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Transcript
name_________________________
Environmental Analysis
Analytical Chemistry Exam I: Practice
The actual exam will be open textbook (and calculator) only. No notes, homework, workshop answers
or this practice exam are to be used during the test. Remember to show all work for full credit, and to
express all answers with the correct number of significant figures. Please circle your final answer.
1. An analysis was to be carried out on a sample of bauxite to determine the aluminum content as
weight percent Al2O3 (Aluminum oxide, FW 101.961) in the ore. A truckload of ore was sampled at
evenly spaced intervals by taking a one-foot-long portion as it passed by during unloading onto a
conveyor belt. Each portion was bagged and transported to the central laboratory, where it was crushed
and mixed thoroughly before four samples (with weights given below) were taken.
Each sample was dissolved and the aluminum content determined by gravimetric analysis. The reaction
involved is the formation of Al(8-hydroxyquinolate)3 precipitate (abbreviated AlQ3). [structure and FW
on page (690)]. The precipitates were dried and weighed giving the following results.
Sample #
Sample weight
AlQ3 weight
(g)
(g)
1
0.6500
2.2769
2
0.6450
2.2920
3
0.6623
2.3266
4
0.6557
2.3170
(a)
(b)
(c)
(d)
(e)
Calculate the number of moles of AlQ3 in each of the four precipitates.
How many moles of AlQ3 contain the same number of moles of Al as 1 mole of Al2O3?
Calculate the mass of Aluminum oxide in each of the original small solid samples.
Calculate the average weight percent Al2O3 in the ore and its standard deviation.
Calculate the 95% Confidence Interval of Al2O3 (%w/w) in the ore.
(a) 2.2769 g AlQ3 x
1 mol AlQ3 = 4.9559 x 10-3 moles AlQ3 in Sample #1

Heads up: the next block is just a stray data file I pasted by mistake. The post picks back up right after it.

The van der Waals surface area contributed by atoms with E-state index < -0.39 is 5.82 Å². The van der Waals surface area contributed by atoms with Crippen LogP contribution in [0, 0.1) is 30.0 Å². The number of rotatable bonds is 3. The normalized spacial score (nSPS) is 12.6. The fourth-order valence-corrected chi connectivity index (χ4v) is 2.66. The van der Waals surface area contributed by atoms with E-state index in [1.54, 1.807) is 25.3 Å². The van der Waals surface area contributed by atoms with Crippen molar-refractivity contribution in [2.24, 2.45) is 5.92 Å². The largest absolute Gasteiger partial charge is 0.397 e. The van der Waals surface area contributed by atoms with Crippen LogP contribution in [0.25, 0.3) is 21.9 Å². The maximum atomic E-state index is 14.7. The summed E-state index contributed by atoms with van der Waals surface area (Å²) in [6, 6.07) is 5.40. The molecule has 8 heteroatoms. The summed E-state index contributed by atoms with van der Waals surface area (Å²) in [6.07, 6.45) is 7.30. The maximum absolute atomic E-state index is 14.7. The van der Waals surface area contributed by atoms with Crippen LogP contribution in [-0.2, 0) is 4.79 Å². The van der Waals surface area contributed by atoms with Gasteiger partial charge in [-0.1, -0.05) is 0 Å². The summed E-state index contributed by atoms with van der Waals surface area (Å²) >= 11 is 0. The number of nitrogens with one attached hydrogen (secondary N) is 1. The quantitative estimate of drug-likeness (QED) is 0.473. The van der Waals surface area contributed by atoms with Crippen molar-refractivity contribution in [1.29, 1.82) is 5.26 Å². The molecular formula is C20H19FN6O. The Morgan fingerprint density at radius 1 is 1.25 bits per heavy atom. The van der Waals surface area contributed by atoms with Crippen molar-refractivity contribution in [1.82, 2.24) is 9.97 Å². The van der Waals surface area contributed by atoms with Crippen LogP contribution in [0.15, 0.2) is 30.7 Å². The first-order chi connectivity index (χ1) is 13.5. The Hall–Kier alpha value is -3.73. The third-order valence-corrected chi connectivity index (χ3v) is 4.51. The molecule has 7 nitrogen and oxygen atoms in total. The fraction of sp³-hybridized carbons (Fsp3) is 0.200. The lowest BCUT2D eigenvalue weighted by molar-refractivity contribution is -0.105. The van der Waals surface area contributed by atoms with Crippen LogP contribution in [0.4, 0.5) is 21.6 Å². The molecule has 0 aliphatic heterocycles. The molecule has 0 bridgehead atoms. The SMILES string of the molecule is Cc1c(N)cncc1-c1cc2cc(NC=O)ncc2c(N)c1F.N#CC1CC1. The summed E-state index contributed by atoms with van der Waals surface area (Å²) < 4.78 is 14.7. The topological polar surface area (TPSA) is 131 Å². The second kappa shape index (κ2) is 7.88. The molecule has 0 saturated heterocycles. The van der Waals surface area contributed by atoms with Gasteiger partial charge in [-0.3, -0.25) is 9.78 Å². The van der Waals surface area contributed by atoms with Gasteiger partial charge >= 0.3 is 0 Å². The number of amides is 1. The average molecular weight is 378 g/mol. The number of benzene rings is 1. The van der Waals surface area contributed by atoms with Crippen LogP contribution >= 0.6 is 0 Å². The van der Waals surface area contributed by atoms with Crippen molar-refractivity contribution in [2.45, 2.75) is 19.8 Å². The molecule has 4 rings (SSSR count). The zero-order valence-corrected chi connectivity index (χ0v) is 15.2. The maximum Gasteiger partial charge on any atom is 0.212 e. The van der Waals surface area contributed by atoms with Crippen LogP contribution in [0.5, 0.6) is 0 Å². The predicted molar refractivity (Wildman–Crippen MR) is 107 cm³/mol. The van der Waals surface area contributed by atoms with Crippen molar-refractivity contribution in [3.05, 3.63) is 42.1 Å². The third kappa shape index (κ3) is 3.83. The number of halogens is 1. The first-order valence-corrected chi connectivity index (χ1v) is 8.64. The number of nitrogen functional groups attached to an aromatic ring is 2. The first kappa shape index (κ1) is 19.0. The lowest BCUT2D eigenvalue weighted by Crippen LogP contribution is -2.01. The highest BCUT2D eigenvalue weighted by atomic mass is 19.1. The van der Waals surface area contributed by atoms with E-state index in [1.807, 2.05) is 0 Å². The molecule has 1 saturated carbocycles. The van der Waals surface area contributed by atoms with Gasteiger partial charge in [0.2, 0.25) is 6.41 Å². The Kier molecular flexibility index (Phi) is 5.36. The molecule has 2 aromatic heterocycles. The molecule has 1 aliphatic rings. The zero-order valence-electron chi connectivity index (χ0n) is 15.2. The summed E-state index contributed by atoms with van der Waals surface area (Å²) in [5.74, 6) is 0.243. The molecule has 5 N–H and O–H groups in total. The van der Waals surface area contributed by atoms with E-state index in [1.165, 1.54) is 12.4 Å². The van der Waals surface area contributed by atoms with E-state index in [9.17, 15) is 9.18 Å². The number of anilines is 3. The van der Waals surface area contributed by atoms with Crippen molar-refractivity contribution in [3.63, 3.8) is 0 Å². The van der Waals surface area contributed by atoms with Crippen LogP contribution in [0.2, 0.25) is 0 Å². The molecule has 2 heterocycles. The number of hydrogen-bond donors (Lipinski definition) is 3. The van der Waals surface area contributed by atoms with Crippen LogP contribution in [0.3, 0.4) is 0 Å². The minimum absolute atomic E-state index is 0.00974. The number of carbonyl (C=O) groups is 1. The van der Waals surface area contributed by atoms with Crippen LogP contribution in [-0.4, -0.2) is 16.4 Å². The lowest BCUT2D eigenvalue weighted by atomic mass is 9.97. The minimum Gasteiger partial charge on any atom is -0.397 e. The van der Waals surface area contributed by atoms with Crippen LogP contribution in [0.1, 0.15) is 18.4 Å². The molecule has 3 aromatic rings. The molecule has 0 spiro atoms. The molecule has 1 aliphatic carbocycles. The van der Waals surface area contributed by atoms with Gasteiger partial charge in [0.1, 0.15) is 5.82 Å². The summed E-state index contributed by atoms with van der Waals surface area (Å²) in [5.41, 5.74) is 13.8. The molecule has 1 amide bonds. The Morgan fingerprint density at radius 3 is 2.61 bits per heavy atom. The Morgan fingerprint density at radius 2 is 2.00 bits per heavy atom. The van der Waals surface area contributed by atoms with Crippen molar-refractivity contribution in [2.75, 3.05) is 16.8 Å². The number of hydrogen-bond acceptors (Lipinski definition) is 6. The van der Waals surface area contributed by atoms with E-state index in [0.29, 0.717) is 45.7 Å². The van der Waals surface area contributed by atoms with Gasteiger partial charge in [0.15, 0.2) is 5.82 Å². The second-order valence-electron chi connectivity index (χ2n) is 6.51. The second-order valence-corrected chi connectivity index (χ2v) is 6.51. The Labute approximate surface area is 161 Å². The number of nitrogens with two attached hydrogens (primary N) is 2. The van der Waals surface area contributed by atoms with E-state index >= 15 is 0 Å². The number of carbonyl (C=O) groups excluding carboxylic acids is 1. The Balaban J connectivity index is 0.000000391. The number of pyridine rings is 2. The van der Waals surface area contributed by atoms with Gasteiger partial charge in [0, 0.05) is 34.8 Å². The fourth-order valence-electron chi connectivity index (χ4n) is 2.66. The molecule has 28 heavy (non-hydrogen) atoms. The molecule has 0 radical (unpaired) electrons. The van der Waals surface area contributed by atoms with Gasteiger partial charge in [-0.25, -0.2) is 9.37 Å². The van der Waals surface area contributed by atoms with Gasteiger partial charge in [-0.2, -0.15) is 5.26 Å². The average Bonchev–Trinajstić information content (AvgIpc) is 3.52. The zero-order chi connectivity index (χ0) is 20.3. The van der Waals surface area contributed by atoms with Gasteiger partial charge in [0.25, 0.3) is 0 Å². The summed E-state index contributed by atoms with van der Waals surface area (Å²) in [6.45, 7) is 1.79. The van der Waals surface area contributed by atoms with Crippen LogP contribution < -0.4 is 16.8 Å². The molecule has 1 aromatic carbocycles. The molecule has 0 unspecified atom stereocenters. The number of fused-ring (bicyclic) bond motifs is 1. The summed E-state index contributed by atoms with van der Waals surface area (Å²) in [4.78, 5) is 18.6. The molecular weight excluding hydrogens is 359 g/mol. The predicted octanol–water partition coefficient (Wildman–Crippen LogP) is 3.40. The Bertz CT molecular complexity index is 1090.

459.43 g AlQ3
4.9888 x 10-3 moles AlQ3 in Sample #2
5.0641 x 10-3 moles AlQ3 in Sample #3
5.0432 x 10-3 moles AlQ3 in Sample #4
(b) Two moles of AlQ3 contains the same number of moles of Al as 1 mole of Al2O3.
(c) 4.9559 x 10-3 mol AlQ3
x 1 mol Al2O3
2 mol AlQ3
d)
sample 1 = 0.25266 g Al2O3/ 0.6500 x 100%
sample 2 = 0.25433 g / 0.6450 g
sample 3 = 0.25817 g / 0.6623 g
sample 4 = 0.25711 g / 0.6557 g
x(bar)
x 101.961 g Al2O3 = 0.25266 g Al2O3
1 mol Al2O3
in Sample #1
0.25433 g Al2O3 in Sample #2
0.25817 g Al2O3 in Sample #3
0.25711 g Al2O3 in Sample #4
= 38.87 %
= 39.43 %
= 38.98 %
= 39.21 %
= 39.12  0.25% (standard deviation)
(e) Confidence intervals are described on pages 66-67. The 95% confidence t value for 3 degrees of
freedom (4-1) is 3.182 from page 67.
 = x(bar)  ts/n = 39.12  3.182* 0.25/4 = 39.12  0.40 %
2. The arsenic in a 9.131 g sample of pesticide (slug bait) was converted to arsenate (AsO43-) and
the arsenate precipitated in a titration as Ag3AsO4 with a solution containing 0.02105 M Ag+ ion.
The reading of the buret before the titration was 0.23 mL and the reading at the end point was
45.88 mL.
(a) Write a balanced chemical equation for the precipitation reaction, i.e. the formation of the
solid Ag3AsO4.
(b) Calculate the percent arsenic in the sample from this one titration.
(c) Assume the error in the weight is  0.0001 g; the error in the standard silver solution is 
0.00002 M and the error in each of the readings of the buret is  0.02 mL.
i) Determine the absolute uncertainty in the volume reading.
ii) Determine the relative uncertainties in the volume, mass and concentration.
iii) What is the experimental error in the percent arsenic? [Assume the error in the atomic
mass of As is negligible.]
(d) What measured quantity contributes the most experimental error?
(a)
3 Ag+ + AsO43- == > Ag3AsO4(s)
or
Ag3AsO4(s) < == > 3 Ag+ + AsO43-
(b) (45.88 – 0.23) mL Ag+ x 1 L
x 0.02105 mol Ag+ x 1 mol As x 74.9216 g As =
3
10 mL
1 L Ag+
3 mol Ag+
1 mol As
0.023998 g As x 100% = 0.2628 % As
9.1310 g sample
(c) The buret readings were subtracted from each other. To propagate a subtraction error we need
absolute uncertainty so that we can combine the error of both readings
i) buret reading absolute uncertainty (p. 52) e =  [(0.02)2 + (0.02)2] = 0.028